Notice on the loose bracket in photo, when mounted on the rack, the part that holds the clevis pin will be flipped up toward the rear of the rack. This bracket will use the very first two holes in the very front of the rack, with the clevis pin more to the rear. The holes on this bracket will line up well enough with the rack for the machine screws with washers and nuts. 

When you start doing the job, it will be fairly obvious what to do before you drill a hole into the seat, as long as you start with the part that mounts under the rack.

Entire job took me less than an hour. It's an easy job that goes smoothly all the way.

-Don-  Auburn, CA
Title: Re: How I did my seat quick-release
Post by: BrianTRice on September 06, 2017, 01:00:34 AM
Ah, that's very helpful context, thank you.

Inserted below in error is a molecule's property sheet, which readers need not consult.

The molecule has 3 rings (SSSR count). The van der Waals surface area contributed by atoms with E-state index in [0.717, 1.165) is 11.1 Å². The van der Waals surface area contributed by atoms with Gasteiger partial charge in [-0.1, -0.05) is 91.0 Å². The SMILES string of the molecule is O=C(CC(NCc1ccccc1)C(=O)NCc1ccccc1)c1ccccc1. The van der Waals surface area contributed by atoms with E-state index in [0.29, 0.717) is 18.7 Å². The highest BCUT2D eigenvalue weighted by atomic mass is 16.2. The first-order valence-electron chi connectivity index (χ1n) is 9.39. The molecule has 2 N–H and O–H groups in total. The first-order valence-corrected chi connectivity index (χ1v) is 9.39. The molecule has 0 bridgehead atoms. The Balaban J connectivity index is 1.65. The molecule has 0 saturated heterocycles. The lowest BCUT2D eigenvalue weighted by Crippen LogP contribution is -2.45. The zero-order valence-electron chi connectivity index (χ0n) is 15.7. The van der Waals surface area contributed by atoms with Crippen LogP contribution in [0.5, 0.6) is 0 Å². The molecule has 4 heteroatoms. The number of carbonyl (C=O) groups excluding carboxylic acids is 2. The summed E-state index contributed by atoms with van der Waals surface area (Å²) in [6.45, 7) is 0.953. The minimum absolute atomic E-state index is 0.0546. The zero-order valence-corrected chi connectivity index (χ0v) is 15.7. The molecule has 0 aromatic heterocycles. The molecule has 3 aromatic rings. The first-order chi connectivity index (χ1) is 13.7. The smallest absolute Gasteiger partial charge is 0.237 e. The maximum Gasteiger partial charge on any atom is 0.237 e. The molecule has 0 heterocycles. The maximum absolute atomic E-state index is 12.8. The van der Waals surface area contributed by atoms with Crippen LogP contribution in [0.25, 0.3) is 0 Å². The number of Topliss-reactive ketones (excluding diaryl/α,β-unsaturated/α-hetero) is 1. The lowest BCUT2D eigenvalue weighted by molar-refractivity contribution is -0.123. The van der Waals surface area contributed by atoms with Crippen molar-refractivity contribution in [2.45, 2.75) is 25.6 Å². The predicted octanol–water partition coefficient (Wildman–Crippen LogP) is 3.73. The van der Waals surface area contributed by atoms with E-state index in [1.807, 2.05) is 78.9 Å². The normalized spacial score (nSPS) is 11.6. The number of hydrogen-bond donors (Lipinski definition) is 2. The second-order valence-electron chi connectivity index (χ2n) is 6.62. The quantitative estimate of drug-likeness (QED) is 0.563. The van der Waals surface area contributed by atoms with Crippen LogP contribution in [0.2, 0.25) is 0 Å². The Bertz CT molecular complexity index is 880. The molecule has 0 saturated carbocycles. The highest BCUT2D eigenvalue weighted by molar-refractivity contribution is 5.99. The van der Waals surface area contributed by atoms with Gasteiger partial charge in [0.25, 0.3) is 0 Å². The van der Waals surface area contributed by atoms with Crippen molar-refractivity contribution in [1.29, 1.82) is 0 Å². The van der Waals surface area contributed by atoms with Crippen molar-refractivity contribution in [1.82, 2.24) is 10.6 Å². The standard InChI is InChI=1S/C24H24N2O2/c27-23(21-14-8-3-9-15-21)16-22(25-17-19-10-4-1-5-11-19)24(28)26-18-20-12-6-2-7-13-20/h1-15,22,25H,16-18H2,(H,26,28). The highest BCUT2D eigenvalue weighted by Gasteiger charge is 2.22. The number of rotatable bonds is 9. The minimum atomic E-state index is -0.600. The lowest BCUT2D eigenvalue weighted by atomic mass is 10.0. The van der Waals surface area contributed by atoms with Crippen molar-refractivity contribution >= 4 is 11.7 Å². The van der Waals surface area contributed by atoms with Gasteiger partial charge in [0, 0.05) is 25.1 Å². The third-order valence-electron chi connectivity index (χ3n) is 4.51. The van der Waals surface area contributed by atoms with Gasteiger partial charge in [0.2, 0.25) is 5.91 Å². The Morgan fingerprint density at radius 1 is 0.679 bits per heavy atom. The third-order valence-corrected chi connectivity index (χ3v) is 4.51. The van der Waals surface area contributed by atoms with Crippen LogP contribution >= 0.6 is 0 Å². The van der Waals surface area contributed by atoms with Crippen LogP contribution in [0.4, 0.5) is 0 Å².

I'll try to set up the task myself and see how it works for me.
Title: Re: How I did my seat quick-release
Post by: DonTom on September 06, 2017, 03:23:00 AM
Ah, that's very helpful context, thank you. I'll try to set up the task myself and see how it works for me.
I think you will be amazed how simple the job is and how well it works.

I will be off line for a few days--I am going on a backpacking trip in the mountains. But I am sure you will have no problem getting the job done. But I would look for that one Stanley bracket as that is the one that lines up just perfectly. Sort of a weird coincidence how I just happened to have two of those and they are perfect as is, with where the holes are located, etc. for this job.